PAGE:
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Taking Climate Change Seriously. What are Your Best Tips for Teaching about Climate Change in your Classroom?

As part of the Top Global Teacher Bloggers/ CMRubinWorld.com/Global Search for Education http://www.cmrubinworld.com/TGTB here is how Marjo Rantanen, principal of Kartanonranta school in Finland, writes about this month’s question: Taking climate change seriously. What are your best tips for teaching about climate change in your classroom?

Our dear Planet keeps giving us so much! Are we treating it with the gratitude it deserves? Every teacher in every classroom should a knowledge his and her obligation to make every student aware of their possibilities in keeping our planet clean, safe and well also for the future generations.

Tip #1 Know your curriculum

What are the values in the core curriculum? Do they support sustainable development and eco-social education? The leading idea of eco-social education is to create the kind of life where ecological, financial, social and cultural aspects are valued and the understanding of seriousness of climate change is acknowledged. Is the effort for sustainable way of life written in the curriculum? Luckily, in the National Core Curriculum in Finland these are all found. The curriculum is a good basis but it is what happens in the classroom what makes the difference.

Tip #2 The Importance of Social Studies and Math

Knowing how this planet works is essential in knowing how polluting and cutting down the rain forests for example are affecting it. Some of our students made a case study of the life-cycle of a plastic bag. They made a survey among the students asking how many times a single plastic shopping bag is used? They studied which countries use the most plastic bags and why. They learned how to draw diagrams, they studied what they are made of and how. They learned presentation skills and they raised a lot of awareness among the other students. All that and more out of one little plastic bag!

Tip #3 What does your classroom look like?

Does your classroom have recycling bins for paper, cardboard and general waste? Does the teachers’ lounge? Where does the waste go to after it’s collected? Whose job is it to empty the recycling bins? What kind of tasks do your students have in the classroom?  Is it possible to take your students on a field trip to a recycling centre? Simple questions but the affect on climate change does start from simple things. Are there “Climate Change Agents” in your class or school who can promote these ideas within the class/school? Is all the photo coping essential?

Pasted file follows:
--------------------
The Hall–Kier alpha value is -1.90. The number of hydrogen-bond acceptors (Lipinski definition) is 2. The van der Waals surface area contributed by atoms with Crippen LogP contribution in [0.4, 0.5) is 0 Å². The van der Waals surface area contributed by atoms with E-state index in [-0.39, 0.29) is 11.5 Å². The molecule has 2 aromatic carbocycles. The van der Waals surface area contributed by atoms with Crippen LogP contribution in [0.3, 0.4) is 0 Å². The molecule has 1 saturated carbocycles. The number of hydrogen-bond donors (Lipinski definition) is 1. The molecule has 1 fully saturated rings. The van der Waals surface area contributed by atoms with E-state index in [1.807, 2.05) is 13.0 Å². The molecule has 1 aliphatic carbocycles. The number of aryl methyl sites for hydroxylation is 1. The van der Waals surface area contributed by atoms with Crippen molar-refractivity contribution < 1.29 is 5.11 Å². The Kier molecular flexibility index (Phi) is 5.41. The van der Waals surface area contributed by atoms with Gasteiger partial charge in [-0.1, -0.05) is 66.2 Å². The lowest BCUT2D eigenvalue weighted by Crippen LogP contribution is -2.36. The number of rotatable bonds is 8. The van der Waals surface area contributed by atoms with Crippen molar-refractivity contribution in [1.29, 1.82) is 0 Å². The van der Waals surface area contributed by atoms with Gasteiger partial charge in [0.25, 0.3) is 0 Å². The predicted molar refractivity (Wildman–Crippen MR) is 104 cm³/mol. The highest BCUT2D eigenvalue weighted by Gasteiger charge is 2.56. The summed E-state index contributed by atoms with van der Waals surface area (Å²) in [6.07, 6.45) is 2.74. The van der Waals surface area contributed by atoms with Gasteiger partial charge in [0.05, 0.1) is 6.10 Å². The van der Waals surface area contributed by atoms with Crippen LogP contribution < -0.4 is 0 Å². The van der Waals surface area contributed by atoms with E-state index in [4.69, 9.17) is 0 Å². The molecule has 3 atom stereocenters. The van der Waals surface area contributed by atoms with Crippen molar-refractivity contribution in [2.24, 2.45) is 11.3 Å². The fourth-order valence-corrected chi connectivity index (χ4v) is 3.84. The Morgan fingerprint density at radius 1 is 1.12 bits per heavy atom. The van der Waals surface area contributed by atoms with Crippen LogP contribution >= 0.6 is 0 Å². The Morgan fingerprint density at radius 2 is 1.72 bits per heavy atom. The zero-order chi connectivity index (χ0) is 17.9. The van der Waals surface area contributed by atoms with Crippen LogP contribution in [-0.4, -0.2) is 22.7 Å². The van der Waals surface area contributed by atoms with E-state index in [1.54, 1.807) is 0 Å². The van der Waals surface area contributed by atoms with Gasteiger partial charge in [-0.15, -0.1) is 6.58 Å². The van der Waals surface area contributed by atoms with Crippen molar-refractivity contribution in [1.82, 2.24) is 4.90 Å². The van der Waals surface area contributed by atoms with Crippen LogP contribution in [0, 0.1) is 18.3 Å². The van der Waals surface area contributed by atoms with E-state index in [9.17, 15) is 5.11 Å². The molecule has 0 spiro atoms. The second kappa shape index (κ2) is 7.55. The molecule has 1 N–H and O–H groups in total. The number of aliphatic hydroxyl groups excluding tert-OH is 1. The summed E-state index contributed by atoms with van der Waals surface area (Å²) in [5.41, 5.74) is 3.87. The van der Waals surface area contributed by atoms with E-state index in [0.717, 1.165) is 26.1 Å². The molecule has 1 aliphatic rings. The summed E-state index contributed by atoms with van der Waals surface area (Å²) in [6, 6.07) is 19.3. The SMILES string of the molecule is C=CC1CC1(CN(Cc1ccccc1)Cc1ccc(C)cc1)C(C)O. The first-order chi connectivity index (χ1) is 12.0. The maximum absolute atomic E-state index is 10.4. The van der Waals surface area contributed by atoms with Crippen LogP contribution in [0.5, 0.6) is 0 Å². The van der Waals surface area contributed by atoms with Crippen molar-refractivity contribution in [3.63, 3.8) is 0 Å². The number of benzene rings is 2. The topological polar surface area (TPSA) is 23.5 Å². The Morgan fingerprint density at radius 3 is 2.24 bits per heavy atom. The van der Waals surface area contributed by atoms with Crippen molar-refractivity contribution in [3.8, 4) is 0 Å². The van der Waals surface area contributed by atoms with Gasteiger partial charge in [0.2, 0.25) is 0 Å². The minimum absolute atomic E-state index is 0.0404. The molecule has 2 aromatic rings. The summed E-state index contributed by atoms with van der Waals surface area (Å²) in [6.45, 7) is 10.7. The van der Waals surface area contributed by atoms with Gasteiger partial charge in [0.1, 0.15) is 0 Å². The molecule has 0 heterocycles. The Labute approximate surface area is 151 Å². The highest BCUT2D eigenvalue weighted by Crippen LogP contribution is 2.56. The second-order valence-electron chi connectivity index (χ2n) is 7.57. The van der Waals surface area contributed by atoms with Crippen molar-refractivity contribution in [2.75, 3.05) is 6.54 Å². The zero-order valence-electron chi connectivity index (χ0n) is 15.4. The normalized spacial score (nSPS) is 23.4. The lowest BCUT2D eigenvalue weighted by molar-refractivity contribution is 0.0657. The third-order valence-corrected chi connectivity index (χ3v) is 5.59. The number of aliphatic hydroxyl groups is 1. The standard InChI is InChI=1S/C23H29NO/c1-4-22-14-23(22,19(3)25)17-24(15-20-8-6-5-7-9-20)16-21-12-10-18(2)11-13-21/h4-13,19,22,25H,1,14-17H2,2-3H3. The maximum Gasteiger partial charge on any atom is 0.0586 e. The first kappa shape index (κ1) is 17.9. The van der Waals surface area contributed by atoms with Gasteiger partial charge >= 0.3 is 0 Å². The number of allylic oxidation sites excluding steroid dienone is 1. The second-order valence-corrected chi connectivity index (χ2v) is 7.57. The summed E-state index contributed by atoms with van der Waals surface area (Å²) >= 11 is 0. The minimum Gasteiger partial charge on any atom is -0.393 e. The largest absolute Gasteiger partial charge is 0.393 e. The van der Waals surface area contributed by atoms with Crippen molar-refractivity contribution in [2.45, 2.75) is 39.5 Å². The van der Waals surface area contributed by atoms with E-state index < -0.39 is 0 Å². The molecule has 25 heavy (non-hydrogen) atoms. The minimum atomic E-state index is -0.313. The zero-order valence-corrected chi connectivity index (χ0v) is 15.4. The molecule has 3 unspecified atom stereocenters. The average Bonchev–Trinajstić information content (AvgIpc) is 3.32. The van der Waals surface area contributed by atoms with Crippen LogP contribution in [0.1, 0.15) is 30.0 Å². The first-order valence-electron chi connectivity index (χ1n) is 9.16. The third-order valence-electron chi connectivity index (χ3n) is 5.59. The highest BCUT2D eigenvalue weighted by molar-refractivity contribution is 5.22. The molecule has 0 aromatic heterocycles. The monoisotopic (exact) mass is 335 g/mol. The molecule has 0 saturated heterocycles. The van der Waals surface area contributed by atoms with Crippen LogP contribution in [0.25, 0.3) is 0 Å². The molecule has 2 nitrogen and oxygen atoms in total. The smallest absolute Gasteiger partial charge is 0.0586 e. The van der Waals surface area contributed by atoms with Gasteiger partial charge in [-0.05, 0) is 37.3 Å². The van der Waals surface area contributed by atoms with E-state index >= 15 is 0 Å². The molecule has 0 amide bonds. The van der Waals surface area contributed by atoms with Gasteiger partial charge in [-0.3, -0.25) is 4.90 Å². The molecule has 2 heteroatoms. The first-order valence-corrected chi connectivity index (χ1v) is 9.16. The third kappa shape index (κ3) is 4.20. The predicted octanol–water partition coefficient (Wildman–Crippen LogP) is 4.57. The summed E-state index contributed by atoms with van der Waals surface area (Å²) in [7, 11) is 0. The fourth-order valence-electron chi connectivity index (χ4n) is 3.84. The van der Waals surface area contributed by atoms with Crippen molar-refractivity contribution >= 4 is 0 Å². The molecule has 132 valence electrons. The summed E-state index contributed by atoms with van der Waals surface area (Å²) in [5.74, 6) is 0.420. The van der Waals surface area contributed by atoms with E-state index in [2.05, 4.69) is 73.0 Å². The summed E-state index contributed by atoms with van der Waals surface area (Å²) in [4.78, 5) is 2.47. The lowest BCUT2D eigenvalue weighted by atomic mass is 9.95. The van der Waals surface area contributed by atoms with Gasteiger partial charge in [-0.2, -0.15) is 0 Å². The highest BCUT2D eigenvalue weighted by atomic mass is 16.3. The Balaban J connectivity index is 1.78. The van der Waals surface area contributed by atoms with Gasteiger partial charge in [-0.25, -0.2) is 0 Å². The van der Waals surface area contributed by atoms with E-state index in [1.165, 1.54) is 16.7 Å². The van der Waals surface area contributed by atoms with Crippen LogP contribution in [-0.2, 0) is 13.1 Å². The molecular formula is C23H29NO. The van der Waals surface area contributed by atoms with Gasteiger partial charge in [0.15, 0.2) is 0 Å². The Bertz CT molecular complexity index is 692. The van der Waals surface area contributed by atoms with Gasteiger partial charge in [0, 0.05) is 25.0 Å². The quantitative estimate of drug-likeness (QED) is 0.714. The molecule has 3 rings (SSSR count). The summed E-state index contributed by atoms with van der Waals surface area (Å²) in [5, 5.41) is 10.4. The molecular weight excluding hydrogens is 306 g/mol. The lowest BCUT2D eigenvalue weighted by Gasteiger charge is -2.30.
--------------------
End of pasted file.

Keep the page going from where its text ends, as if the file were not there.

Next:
Tip #4 Look for collaborators

In Finland our students get a free lunch every day. And yes, it’s a hot meal served in school restaurants, eaten with the supervision of teachers who at the same time, teach them polite ways to eat and conduct decent conversation. Do the students appreciate this free meal? Apparently not enough. Over one million portions of food goes to waste daily in schools in Helsinki area, only! There must be ways to tackle this! Of course the producers are minimazing the excess by trying to make just about the right amount of food each day. The teachers are constantly explaining why you shouldn’t throw any food to waste. One company who makes the school lunches has even developed a program which collects the excess food and delivers it to those in need; homeless or those in greatest need in our society. Look for someone outside school to work with!

Tip #5 Take part in (inter)national programs

You can also take part in larger programs like we did. Our two year Erasmus+ programm called Innovative and Entrepreneurial Solutions to Climate Change challenged our students to look at political programs tackling climate change in three different countries (Finland, Scotland, Germany). The students innovated and produced their own products which were then evaluated in the “Dragon’s Den” in their country and finally presented to a possible producer. Many of the products tried to find alternative solutions to power supply. See the picture below!

Tip #6 Lead by example

You can start big or small. Your students can bring their own water bottles to school. You can stop using plastic plates or cups in the cafeteria. You can show initiative in the teachers’ lounge by setting up recycling bins. You can start by showing example.